WorshipWeb: Braver/Wiser: A Weekly Message of Courage and Compassion

Willing to Fail

By Amanda Poppei

“We are all failures—at least the best of us are.”
—J.M. Barrie

There’s a sign hanging in my therapist’s office that says, “What would you do if you knew you couldn’t fail?”

I know it’s supposed to be inspiring, to encourage people to try for their dreams. But I’ve always found it a little silly. I mean, of COURSE you’d do all kinds of things if you were guaranteed to succeed at them. Picture me: running my own TV show as the latest spiritually-grounded national expert on…well, just about anything, I suppose, since I couldn’t fail.

Lately, I’ve been thinking instead about what I could do, maybe must do, even though I know I could fail.

With a blurred gym in the background, a white person with short hair holds a handweight out from her body, so that it's the center of the picture's focus.

This came home to me the other day when I was lifting weights. That week, we were trying for a PR—a “personal record,” basically the most weight you’ve ever lifted in that particular way. I had plateaued the last few times we tried, lifting the same weight even though I knew logically I had been getting stronger. Finally, the coach came over and told me to add some more plates on, to make the weight bar heavier.

“But I don’t think I can do that much!”

“That’s the point!” she told me. “You’ll never know how much you can do until you figure out what you can’t do.”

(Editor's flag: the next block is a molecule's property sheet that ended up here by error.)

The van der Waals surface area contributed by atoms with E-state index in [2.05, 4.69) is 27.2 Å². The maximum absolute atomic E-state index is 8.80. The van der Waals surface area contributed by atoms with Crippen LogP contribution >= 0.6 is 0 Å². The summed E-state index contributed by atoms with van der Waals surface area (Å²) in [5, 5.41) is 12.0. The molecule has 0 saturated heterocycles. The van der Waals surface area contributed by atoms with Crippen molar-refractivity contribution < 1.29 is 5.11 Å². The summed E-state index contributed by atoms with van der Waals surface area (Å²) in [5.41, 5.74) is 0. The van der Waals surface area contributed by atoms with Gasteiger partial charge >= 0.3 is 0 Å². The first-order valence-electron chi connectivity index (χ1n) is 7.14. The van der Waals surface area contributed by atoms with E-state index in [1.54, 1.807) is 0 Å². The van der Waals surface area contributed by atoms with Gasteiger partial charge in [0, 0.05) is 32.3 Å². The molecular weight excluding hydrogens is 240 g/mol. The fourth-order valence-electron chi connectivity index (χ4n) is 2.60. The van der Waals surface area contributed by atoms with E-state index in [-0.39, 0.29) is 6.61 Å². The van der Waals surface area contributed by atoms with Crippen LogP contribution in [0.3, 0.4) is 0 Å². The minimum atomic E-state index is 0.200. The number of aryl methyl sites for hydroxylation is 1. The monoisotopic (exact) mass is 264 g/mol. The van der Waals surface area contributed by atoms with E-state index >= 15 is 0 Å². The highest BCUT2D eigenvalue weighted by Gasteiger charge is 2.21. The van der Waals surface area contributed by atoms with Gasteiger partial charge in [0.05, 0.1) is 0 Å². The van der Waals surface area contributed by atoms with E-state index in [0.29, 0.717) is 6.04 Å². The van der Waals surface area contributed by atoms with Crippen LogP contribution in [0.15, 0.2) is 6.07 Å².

Something clicked. I added the extra plates. I was sure I wouldn’t be able to lift it—but I was newly willing to try and fail.

I set that personal record. I added more plates, and set another personal record. Then I added still more plates…and couldn’t get the bar off the ground. That final fail helped me know I had actually hit my limit. It helped me understand more completely my own strength.

I’m pretty sure that taking a sharpie to signs in your therapist’s office is frowned upon, so I’ll let it be. But if I could, I think I’d substitute the question: “What can you do only if you’re willing to fail?”


Spirit of life and love, God of many names, help me to fail. Remind me that success is not the only measure of a life. Remind me of the power of holy risk, of sacred gambles. Help me to fail, and wrap me in soft care when I do.

About the Author

Amanda Poppei

Rev. Amanda Poppei (she/her/hers) serves as Senior Minister at the Unitarian Universalist Church of Arlington, VA. She also serves as co-chair of the Ministerial Fellowship Committee. Amanda is also a certified Ethical Culture Leader, having served over a decade at the Washington Ethical Society.


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